Productivity, Procrastination and Empathy as a Tool
More of us than ever want and need to write. There’s more opportunity to get our writing into the world – with LinkedIn and Medium celebrating long form and platforms like Wattpad and Movellas sharing stories with millions of people each day.
However, these opportunities can put pressure on us to write about our work and businesses, to differentiate ourselves and create a ‘personal brand’.
One startup owner told me: ‘I feel guilty that every day I don’t blog is a day where someone else will steal the space’. Writing is a business imperative in the fast-moving tech scene where blogging protects your IP and your ideas as well as putting you in front of customers and investors.
Content is King – but that doesn’t make it easy to create. As the Nobel prize-winning author Thomas Mann once said, ‘a writer is somebody for whom writing is more difficult than it is for other people’.
Once you need to write, the blocks start and procrastination kicks in. This problem fascinates me. Over the past few years I’ve been exploring it. I’ve worked with writers, and people who want and need to write, to uncover their blocks and test systems and approaches that help them become more productive.
Empathy – a Superpower for Digital Creation
I co-founded Prolifiko – a digital productivity coaching system that helps people start and stick at their writing projects. It might be a tech product, but working face to face with people has been essential to its inception and development.
The idea for Prolifiko came from chatting to people when I managed a writing retreat centre. Over the years, the chatting turned into more formal research, like user research interviews, user testing and a whole bunch of other techniques favoured by product managers and those working in innovation and user experience.
One of my go-to tools is empathy maps as they allow you to get really close to what your audience thinks and feels.
Empathy helps you understand people’s motivations so you can design products and services that meet their needs. In short, it’s a superpower for creatives and product designers.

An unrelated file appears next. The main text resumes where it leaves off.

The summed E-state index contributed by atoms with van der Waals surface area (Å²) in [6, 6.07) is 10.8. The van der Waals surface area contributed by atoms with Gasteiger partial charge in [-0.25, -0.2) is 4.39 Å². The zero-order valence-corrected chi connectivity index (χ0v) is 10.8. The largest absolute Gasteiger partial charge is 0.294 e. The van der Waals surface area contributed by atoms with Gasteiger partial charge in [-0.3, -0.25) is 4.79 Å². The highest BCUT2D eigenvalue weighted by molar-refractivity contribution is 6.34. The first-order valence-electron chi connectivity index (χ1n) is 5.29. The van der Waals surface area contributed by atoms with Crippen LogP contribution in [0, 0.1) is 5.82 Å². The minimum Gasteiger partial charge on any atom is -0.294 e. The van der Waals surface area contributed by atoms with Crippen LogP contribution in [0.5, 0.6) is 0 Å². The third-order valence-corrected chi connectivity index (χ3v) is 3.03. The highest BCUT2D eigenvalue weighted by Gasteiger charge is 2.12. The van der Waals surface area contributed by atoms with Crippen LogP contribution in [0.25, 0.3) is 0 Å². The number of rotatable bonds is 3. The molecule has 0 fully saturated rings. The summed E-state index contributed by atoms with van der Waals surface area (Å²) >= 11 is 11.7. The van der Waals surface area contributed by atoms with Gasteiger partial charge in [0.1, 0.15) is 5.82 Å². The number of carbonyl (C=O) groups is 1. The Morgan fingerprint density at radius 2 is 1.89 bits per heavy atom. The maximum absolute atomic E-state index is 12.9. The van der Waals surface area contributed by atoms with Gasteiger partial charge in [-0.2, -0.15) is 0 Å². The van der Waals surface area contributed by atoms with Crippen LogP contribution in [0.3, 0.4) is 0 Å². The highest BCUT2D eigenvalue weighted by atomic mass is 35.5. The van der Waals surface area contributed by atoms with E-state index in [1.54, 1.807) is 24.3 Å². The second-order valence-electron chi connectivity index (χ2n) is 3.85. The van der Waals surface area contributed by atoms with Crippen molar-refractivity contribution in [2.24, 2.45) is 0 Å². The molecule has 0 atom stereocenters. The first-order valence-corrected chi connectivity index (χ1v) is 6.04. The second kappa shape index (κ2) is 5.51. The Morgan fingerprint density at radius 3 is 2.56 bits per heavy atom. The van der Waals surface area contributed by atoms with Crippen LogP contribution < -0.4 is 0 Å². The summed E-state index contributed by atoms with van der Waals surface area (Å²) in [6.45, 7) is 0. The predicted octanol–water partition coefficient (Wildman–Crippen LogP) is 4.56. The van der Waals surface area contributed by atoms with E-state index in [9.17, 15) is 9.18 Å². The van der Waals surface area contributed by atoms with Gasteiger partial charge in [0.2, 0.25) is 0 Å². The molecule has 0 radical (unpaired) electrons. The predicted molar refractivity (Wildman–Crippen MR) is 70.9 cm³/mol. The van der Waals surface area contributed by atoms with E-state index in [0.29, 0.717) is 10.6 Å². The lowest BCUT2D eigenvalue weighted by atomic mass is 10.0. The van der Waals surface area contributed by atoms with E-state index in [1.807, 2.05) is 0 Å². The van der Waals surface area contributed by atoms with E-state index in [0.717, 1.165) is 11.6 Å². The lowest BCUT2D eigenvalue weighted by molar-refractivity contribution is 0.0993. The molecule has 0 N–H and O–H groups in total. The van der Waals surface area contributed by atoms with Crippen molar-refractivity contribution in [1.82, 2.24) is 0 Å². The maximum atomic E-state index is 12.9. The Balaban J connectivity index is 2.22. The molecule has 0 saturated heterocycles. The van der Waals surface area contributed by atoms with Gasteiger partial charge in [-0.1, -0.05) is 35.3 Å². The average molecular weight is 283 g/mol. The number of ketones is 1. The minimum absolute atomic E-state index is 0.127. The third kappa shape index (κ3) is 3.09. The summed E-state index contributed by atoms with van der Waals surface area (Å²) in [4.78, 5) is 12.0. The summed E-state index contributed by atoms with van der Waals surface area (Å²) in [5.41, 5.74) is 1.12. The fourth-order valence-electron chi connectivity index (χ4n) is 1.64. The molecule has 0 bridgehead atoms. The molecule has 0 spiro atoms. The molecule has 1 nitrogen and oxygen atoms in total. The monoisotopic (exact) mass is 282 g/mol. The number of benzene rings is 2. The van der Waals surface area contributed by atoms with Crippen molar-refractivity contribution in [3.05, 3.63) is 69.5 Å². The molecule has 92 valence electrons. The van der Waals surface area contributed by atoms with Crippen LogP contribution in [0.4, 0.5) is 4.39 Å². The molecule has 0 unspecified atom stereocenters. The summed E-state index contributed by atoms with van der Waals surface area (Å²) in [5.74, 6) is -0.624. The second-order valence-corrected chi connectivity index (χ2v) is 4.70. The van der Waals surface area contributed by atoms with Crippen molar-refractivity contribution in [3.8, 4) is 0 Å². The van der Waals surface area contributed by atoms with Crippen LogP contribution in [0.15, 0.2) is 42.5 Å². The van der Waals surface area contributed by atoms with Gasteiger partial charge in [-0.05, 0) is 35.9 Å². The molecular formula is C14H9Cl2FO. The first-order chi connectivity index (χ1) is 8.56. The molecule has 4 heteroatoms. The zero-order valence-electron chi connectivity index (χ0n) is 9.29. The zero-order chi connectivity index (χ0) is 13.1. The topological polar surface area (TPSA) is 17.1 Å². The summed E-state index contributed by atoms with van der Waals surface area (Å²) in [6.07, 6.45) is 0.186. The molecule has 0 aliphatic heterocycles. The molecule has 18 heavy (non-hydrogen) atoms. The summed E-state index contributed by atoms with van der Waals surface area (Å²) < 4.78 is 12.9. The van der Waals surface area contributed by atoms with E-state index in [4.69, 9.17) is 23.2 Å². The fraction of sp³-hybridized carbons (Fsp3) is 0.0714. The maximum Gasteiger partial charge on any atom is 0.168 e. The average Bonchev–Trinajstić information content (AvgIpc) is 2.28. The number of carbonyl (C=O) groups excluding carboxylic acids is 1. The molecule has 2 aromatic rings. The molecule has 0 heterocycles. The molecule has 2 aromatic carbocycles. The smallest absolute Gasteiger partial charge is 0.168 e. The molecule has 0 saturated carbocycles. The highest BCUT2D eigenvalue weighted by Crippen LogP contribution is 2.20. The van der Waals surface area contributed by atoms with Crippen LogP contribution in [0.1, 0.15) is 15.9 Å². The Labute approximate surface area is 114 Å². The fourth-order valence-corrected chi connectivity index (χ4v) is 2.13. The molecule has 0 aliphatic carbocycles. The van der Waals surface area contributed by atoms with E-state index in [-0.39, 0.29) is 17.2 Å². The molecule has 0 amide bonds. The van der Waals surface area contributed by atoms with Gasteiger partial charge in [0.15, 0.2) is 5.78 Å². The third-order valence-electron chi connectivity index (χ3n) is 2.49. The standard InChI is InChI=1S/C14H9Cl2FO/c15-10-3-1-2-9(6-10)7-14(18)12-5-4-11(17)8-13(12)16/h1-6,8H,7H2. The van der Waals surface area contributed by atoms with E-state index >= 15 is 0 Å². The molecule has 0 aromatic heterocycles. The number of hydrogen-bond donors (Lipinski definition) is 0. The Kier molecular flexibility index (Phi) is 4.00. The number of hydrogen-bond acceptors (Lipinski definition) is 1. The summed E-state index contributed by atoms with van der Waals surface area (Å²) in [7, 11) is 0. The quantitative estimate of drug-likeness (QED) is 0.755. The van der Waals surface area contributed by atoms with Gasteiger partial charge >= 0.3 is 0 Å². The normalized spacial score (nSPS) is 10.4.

What is an Empathy Map?
An empathy map represents what your audience thinks, hears, says and does – and ultimately what their pains and gains are. Like personas, empathy maps focus on an individual’s experience. It’s much easier to empathise when we have one person in mind, however, you can use them to gather many people’s experiences.
The map is divided into six sections:
- Think and feel: What really matters to her? What occupies her thinking? What worries and aspirations might she have?
- See: What things in her environment influence her? What does she see people around her do – friends, family and colleagues?
- Hear: What are other people saying that impacts her thinking?
- Say and do: What kind of attitude does she have? What does she talk about? What does she do in her spare time? What does her day look like?
- Pain: What fears, frustrations or obstacles is she facing?
- Gain: What is she hoping to get? What does success look like?
The Power of Empathy
Empathy maps are traditionally used for product development, but their most powerful application is facilitating understanding – both with end users and between them. I like getting users to create maps themselves so as to capture their unmediated response.
Last week I ran a writing productivity workshop with students about to enter their third and final year of a creative writing degree. They are under a lot of pressure to complete assignments, novels and screenplays.
Writing, like many other creative pursuits, is a solitary activity and it is easy for people to feel isolated and alone. I wanted them to understand that their friends and peers feel the same – empathy maps helped me do this.
I used a version of empathy maps to share two specific experiences: first, of how it feels when they’re able to write and, second, how it feels when they are blocked, have no time and are unable to write.
Using the prompts on the map the writers wrote on post it notes what they saw, heard, felt, thought and did in each situation. They took turns to read out what they had written and stuck their notes on the map on the wall.
There was an amazing collective experience of shared understanding. It was humbling for me to facilitate this. It made the writers feel less alone and isolated and brought the group together as they embark on the challenging year to come.
How to Get Started with Empathy Maps
People working in product development have been using empathy maps for a while, but it’s easy for non-specialists to get started with this technique.
First, get a copy of the map – just search online for examples – and draw or print it as large as possible. The next step is to populate the sections using real user insights rather than second guessing what people might think.
Instead of writing directly on the map, use post it notes and stick them in the sections. This will help you move insights around and cluster them into themes. It will end up looking something like this:
Empathy maps are a powerful tool to foster greater understanding of your audience’s wants and needs. You can take that learning to solve their problems and design better experiences for them.
So, what are you waiting for? Grab a map, step into your audience’s shoes and take a walk – empathy will be your guide.
Bec Evans is the co-founder of Prolifiko, a digital productivity coach that helps writers kick-start and continue their writing habits. In addition to running an early stage startup, she also works as head of innovation for Emerald Group Publishing. Bec was highly commended digital achiever in the Bookseller’s annual Futurebook awards for 2016 and Prolifiko was named by Creative England as one of its top creative innovative companies for 2017.